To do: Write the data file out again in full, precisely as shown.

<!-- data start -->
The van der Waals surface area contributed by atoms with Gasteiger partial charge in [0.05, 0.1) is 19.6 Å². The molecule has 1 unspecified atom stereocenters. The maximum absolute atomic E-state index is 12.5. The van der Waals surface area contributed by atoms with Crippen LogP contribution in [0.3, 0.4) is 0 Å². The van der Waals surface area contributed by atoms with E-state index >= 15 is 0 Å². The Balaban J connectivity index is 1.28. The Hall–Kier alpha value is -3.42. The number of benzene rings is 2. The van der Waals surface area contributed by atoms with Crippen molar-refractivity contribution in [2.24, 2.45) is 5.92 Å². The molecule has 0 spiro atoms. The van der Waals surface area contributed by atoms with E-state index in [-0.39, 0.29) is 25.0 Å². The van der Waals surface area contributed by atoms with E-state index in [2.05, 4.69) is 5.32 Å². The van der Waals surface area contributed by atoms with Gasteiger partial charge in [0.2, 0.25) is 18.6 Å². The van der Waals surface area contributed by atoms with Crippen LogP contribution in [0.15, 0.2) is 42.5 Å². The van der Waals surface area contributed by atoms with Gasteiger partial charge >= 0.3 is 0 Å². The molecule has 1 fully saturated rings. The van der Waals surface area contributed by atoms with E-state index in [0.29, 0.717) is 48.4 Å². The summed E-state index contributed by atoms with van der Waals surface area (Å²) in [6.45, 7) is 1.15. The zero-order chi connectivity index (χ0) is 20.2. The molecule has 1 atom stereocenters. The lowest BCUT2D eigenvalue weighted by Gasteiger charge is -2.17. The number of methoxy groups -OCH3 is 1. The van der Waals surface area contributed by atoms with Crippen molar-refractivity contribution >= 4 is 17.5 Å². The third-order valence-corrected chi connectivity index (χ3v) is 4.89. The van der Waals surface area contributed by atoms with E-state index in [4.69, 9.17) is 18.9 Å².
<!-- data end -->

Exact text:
The van der Waals surface area contributed by atoms with Gasteiger partial charge in [0.05, 0.1) is 19.6 Å². The molecule has 1 unspecified atom stereocenters. The maximum absolute atomic E-state index is 12.5. The van der Waals surface area contributed by atoms with Crippen LogP contribution in [0.3, 0.4) is 0 Å². The van der Waals surface area contributed by atoms with E-state index >= 15 is 0 Å². The Balaban J connectivity index is 1.28. The Hall–Kier alpha value is -3.42. The number of benzene rings is 2. The van der Waals surface area contributed by atoms with Crippen molar-refractivity contribution in [2.24, 2.45) is 5.92 Å². The molecule has 0 spiro atoms. The van der Waals surface area contributed by atoms with E-state index in [-0.39, 0.29) is 25.0 Å². The van der Waals surface area contributed by atoms with E-state index in [2.05, 4.69) is 5.32 Å². The van der Waals surface area contributed by atoms with Gasteiger partial charge in [0.2, 0.25) is 18.6 Å². The van der Waals surface area contributed by atoms with Crippen LogP contribution in [0.15, 0.2) is 42.5 Å². The van der Waals surface area contributed by atoms with Gasteiger partial charge >= 0.3 is 0 Å². The molecule has 1 fully saturated rings. The van der Waals surface area contributed by atoms with E-state index in [0.29, 0.717) is 48.4 Å². The summed E-state index contributed by atoms with van der Waals surface area (Å²) in [6.45, 7) is 1.15. The zero-order chi connectivity index (χ0) is 20.2. The molecule has 1 atom stereocenters. The lowest BCUT2D eigenvalue weighted by Gasteiger charge is -2.17. The number of methoxy groups -OCH3 is 1. The van der Waals surface area contributed by atoms with Crippen molar-refractivity contribution >= 4 is 17.5 Å². The third-order valence-corrected chi connectivity index (χ3v) is 4.89. The van der Waals surface area contributed by atoms with E-state index in [4.69, 9.17) is 18.9 Å².